As I mentioned before, I’m working with a coaching program to help me see how my own thoughts are creating my results. It sounds a little woo, but positive thinking can create positive results, and vice versa. For example, my weight is a neutral circumstance. It’s just the measurement of the pull of gravity on my body. It is neither good nor bad, it just is. A neutral circumstance only takes on meaning once you have a thought about it. One person might see my weight and think, “Wow, that is amazing! She’s 150 pounds lighter than she used to be! The 150s is my goal weight, I’m so envious.” Another person might think, “She is delusional if she thinks the 150s is a healthy weight. She looks fat and she needs to lose 20 more pounds.” And I have no doubt whatsoever that these are each real thoughts that different people have about my weight. Very different takes on the same neutral circumstance. So, clearly, the thoughts we bring to a neutral circumstance really make all the difference.
Lately I’ve been journaling – thought dumps of whatever comes to mind – to see what my brain is thinking. I think, “I’m too fat and I just can’t control myself around food. I’ll never be good enough as a weight loss expert until I reach my goal weight.” These thoughts are self-judgemental and negative (and, sadly, true thoughts of mine at the moment).
Our thoughts are what create our feelings, so what feelings do these thoughts bring up in me? Ashamed. Inadequate.
All of our actions in life are driven by an emotion, whether we realize it consciously or not. Feelings of shame or inadequacy are obviously negative feelings. My brain wants to take action to avoid pain, and it has many tricks it can use to make me feel better. It knows that sugar, in particular, makes me feel instantly better. An overly full belly has the same dampening effect on my sadness or self judgement. Distracting myself away from the thoughts and feelings is another way my brain deals with pain: throw myself into work, or into Netflix. (Other people’s brains might have other tricks they use to escape painful emotions: obsessively clean the house. Snort cocaine. Drink 3 cocktails.)
Our actions are what create our results in life. In my case, feelings of shame and inadequacy make me feel bad, and my brain offers up sugar to help me feel better. My action in response to feeling bad is to eat unplanned food, or to eat sweets. What is my result from this action? Weight gain. Or at a very minimum, failure to lose weight. And this result lends proof of my original thought: that indeed I can’t control myself around food. A self fulfilling prophecy. A viscous cycle. Think badly about myself and my weight -> feel bad -> eat to temporarily relieve the emotional pain -> gain weight -> think self-judgemental thoughts about what I just ate -> feel even worse about my weight -> eat more to help my brain avoid the pain….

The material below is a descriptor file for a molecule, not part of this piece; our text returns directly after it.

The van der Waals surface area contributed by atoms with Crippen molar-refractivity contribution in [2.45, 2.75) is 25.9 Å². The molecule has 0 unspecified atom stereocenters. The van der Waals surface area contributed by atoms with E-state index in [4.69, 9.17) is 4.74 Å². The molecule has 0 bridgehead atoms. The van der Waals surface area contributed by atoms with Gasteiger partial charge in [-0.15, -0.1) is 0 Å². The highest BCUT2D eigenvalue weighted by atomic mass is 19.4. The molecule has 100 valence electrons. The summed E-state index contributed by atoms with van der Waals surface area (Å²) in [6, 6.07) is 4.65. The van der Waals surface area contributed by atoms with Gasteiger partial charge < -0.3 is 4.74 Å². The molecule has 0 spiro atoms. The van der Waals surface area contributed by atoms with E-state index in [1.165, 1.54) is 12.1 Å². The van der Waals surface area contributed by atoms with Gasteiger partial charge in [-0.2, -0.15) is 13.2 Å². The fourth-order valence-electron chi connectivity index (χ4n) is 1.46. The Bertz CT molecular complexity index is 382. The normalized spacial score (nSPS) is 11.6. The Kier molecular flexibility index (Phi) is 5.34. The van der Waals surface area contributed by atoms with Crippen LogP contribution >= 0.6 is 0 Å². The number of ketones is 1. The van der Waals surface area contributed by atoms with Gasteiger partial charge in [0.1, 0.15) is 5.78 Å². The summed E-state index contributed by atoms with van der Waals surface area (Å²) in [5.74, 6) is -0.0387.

So all I have to do is stop thinking the thought that I am not good enough as long as I’m heavier than my goal weight, right? Simple. Yet not so easy. You can’t just instantly start thinking something you don’t believe is true, but you can start working on it. First, by recognizing that the destructive thoughts are there, and that they are optional. Every time I think something bad about my weight, my inability to control my eating, or whether it makes me “good enough,” I can be aware that I’ve thought it and tell myself those thoughts are made up and I have the option of thinking something else; that I am learning to believe that I am good enough no matter what size my body is. Eventually, with enough practice, I can start to really believe it. (And thoughts of worthiness lead to feelings of peace, satisfaction, contentment… and these feelings lead to actions congruent with feeling good such as following my plan, forgoing the sugary treat, etc… actions which lead to the result of achieving my goal weight, thereby proving the thoughts that I can control my eating and that I am good enough. A virtuous cycle, and one which helps me achieve my goals while simultaneously feeling better!)
I’ve lost the couple of extra pounds I put on eating too much sugar last week, so now I just need to keep working on my thoughts and following my plan.
Project 135 stats:
Starting weight: 159.6
Week 1: 157.2
Week 2: 155.6
Week 3: 155.4
Week 4: 153.8
Week 5: 151.0
Week 6: 152.8
Week 7: ? (Dad’s death)
Week 8: 150.8
Week 9: 152.6
Week 10: 154.2
Week 11: 152.6
Total weight loss: 7 pounds (4.4%)